Sarah needs to get back to her house, so we take her home. Once we get there, I receive a frantic call saying that I need to be back in the store because the policy is that I need to speak to the IT Guy on the store phone, while being physically located in the store. Jess and I swear violently and leave Sarah’s house to go back to the shopping centre. On the way back, I flip through the Myer gift registry for the Saturday wedding (something else we left until the last minute). Once we get to the centre, I toss the registry on the dashboard in the car and forget about it. This is important.
I head into work, still with over half an hour until my shift is to start, and begin to finally learn the things I need to learn. Jess waits around in the store for a while, and then decides to go down to Myer and grab some gifts for the wedding from the gift registry. The layout of the shopping centre means that Myer is about a ten minute walk away. She makes this journey only to realise that I have left the gift registry in the car, and hikes back again to accurately inform me that I am a cocksucker and she is going to go read in the car, and get gifts later.
When she gets to the car, the growing heat of the day has made it fairly uncomfortable to be in, even in the covered carpark. She reads for a while and then decides to use her laptop, which uses its blast-furnace like heat output to turn the inside of the car into a tiny sauna. Sweating in rage, she flees the car and decides to head down to Myer again. When she finally gets there, she discovers that Myer’s catalogue is mind-fuckingly insane and the products on the gift registry either do not exist, are wildly more expensive than listed, or are available, but only in damaged boxes.
Meanwhile, at work, I have actually sneezed so hard I split my lip open along some sort of geostructural fault line. It bleeds profusely and continues to bleed for about two hours, or almost all the remainder of my shift. Combined with my running nose, I am being slowly driven insane. My shift ends and I flee the premises towards Myer. It is 8:30 PM and the shopping centre is closing up. I trundle towards Jess at top speed.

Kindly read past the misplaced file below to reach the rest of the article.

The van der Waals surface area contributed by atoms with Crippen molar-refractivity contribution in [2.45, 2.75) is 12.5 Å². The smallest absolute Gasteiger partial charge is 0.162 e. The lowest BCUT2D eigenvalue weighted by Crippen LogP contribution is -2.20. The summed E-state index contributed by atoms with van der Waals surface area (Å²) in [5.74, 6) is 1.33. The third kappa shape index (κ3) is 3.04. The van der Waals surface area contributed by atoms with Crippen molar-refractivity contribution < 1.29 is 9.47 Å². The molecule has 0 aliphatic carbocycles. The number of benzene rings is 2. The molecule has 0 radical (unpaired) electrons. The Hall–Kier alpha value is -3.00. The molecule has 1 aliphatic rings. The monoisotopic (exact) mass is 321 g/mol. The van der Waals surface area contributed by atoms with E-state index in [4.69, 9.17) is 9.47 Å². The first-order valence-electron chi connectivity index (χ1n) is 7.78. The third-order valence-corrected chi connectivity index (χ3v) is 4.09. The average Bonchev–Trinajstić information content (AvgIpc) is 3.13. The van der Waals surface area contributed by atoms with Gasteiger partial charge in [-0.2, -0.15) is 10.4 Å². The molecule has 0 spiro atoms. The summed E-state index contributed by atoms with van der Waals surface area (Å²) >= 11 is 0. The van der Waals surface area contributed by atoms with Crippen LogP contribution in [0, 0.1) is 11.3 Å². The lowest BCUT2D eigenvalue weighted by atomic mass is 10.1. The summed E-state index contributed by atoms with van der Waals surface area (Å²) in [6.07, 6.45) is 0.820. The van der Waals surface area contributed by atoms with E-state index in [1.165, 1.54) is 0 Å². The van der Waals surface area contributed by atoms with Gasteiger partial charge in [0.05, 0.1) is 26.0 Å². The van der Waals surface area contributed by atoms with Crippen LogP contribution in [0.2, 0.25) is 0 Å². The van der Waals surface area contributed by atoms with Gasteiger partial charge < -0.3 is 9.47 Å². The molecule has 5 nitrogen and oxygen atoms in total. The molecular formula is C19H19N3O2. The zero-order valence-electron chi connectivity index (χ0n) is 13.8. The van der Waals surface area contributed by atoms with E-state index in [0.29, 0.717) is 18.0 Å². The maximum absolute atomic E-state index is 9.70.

We meet up and she regales me with tales of shittiness, while I continue to apologise profusely for leaving the gift registry in the car. We realise we are both hungry, and decide to get some corn-in-a-cup (it’s delicious, and nutritious!) from the nearby corn store, only to be informed that the corn store is out of corn – in fact the last corn-in-a-cup was just sold to the customer before us. We turn to the bubble tea place a few metres away, and desperately ask to order bubble tea. Unfortunately, they are out of pearls and in fact, they only just sold their last bubble tea.
By this point every second word coming out of our mouths is a furious expletive. We rage over to the food court and get in line at KFC for some “Mashies”, because we both want to try them. Unfortunately it appears that KFC was staffed exclusively by vacuous morons that night, as we were left in line for ten minutes and completely, blatantly ignored by no less than four counter staff before being served. In fact we were ignored to the point that the lady who queued up behind us was pulled out of the queue up to the front counter and served ahead of us.